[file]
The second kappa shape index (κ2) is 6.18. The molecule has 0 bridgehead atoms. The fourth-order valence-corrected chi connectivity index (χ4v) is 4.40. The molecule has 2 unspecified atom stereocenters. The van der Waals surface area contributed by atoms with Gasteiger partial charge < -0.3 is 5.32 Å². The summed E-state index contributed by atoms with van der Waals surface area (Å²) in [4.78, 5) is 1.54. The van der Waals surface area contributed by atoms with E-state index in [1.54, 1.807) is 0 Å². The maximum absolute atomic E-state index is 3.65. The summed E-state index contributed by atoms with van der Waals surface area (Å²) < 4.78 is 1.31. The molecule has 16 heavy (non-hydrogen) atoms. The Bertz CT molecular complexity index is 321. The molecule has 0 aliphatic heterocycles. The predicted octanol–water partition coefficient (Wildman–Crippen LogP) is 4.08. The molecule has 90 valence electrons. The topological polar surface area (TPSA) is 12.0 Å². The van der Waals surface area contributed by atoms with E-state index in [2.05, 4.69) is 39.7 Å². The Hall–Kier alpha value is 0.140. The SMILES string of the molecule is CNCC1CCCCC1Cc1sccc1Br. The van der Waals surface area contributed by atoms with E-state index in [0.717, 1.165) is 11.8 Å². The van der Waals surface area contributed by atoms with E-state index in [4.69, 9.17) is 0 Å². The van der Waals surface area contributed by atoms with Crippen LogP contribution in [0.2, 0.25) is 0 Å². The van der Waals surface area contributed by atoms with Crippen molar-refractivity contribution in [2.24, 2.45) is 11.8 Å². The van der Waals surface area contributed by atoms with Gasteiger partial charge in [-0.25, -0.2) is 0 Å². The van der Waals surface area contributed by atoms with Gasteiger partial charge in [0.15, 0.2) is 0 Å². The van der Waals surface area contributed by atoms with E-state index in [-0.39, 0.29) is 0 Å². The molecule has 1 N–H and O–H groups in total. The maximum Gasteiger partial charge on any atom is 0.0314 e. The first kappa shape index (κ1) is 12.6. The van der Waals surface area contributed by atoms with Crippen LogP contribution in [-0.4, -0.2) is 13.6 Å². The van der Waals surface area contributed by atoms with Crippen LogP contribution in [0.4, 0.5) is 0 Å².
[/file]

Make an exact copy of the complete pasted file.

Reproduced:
The second kappa shape index (κ2) is 6.18. The molecule has 0 bridgehead atoms. The fourth-order valence-corrected chi connectivity index (χ4v) is 4.40. The molecule has 2 unspecified atom stereocenters. The van der Waals surface area contributed by atoms with Gasteiger partial charge < -0.3 is 5.32 Å². The summed E-state index contributed by atoms with van der Waals surface area (Å²) in [4.78, 5) is 1.54. The van der Waals surface area contributed by atoms with E-state index in [1.54, 1.807) is 0 Å². The maximum absolute atomic E-state index is 3.65. The summed E-state index contributed by atoms with van der Waals surface area (Å²) < 4.78 is 1.31. The molecule has 16 heavy (non-hydrogen) atoms. The Bertz CT molecular complexity index is 321. The molecule has 0 aliphatic heterocycles. The predicted octanol–water partition coefficient (Wildman–Crippen LogP) is 4.08. The molecule has 90 valence electrons. The topological polar surface area (TPSA) is 12.0 Å². The van der Waals surface area contributed by atoms with E-state index in [2.05, 4.69) is 39.7 Å². The Hall–Kier alpha value is 0.140. The SMILES string of the molecule is CNCC1CCCCC1Cc1sccc1Br. The van der Waals surface area contributed by atoms with E-state index in [0.717, 1.165) is 11.8 Å². The van der Waals surface area contributed by atoms with E-state index in [4.69, 9.17) is 0 Å². The van der Waals surface area contributed by atoms with Crippen LogP contribution in [0.2, 0.25) is 0 Å². The van der Waals surface area contributed by atoms with Crippen molar-refractivity contribution in [2.24, 2.45) is 11.8 Å². The van der Waals surface area contributed by atoms with Gasteiger partial charge in [-0.25, -0.2) is 0 Å². The van der Waals surface area contributed by atoms with Gasteiger partial charge in [0.15, 0.2) is 0 Å². The van der Waals surface area contributed by atoms with E-state index in [-0.39, 0.29) is 0 Å². The molecule has 1 N–H and O–H groups in total. The maximum Gasteiger partial charge on any atom is 0.0314 e. The first kappa shape index (κ1) is 12.6. The van der Waals surface area contributed by atoms with Crippen LogP contribution in [-0.4, -0.2) is 13.6 Å². The van der Waals surface area contributed by atoms with Crippen LogP contribution in [0.4, 0.5) is 0 Å².